Potential blood test may help doctors detect Alzheimer’s disease before the damage is done
Categories: For Potential Participants, [Alzheimer's Disease, Alzheimer's clinical trials, Alzheimer's diagnosis, Alzheimer's disease clinical trials, New Alzheimer's research]
A potential blood test has been developed that could help predict who might be at risk of developing Alzheimer’s disease decades before symptoms occur.
The results of a Japanese clinical research trial, published in Nature, report that scientists have developed a blood test that may be able to indicate how much amyloid protein a person has in their brain. The accumulation of this protein in the brain is thought to damage nerve cells, and is associated with the development of Alzheimer’s disease. In this trial, the blood test was able to accurately predict amyloid protein plaque buildup more than 90% of the time. The clinical trial included more than 370 people.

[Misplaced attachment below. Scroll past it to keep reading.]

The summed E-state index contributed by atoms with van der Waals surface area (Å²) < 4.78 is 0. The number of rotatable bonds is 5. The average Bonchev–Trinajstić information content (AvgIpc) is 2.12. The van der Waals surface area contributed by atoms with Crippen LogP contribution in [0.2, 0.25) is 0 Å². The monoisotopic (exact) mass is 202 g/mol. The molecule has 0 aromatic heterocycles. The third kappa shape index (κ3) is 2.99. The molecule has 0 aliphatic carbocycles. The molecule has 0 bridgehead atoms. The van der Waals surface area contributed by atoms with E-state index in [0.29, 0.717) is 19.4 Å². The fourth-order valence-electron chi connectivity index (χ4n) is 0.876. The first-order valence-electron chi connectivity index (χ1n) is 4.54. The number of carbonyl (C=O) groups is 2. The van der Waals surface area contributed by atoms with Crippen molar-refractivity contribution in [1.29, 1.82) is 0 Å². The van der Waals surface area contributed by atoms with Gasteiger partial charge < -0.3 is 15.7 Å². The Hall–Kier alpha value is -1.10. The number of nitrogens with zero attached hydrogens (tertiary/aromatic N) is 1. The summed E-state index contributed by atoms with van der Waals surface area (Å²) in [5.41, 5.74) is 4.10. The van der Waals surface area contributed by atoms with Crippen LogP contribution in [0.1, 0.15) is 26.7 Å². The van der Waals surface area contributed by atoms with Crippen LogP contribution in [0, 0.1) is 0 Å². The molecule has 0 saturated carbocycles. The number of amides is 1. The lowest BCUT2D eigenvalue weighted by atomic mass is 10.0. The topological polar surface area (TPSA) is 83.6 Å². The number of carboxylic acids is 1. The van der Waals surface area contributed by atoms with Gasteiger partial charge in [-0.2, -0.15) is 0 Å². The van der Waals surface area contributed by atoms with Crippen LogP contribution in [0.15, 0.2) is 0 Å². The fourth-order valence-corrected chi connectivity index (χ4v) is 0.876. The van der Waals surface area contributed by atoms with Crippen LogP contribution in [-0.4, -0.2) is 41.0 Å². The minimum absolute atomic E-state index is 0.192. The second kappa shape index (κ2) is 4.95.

Researchers still aren’t sure what causes Alzheimer’s disease. However, an abnormal accumulation of 2 proteins in the brain, called beta-amyloid and tau, have been linked to the disease. Clinical trials are looking at whether amyloid and tau proteins can be used to help us predict who might be at risk of Alzheimer’s disease, before symptoms occur.
Researchers hope this test could help match potential participants with new clinical research trials looking at ways to prevent the disease. However, more research needs to be done before this type of blood test can be offered to patients in a clinical setting.
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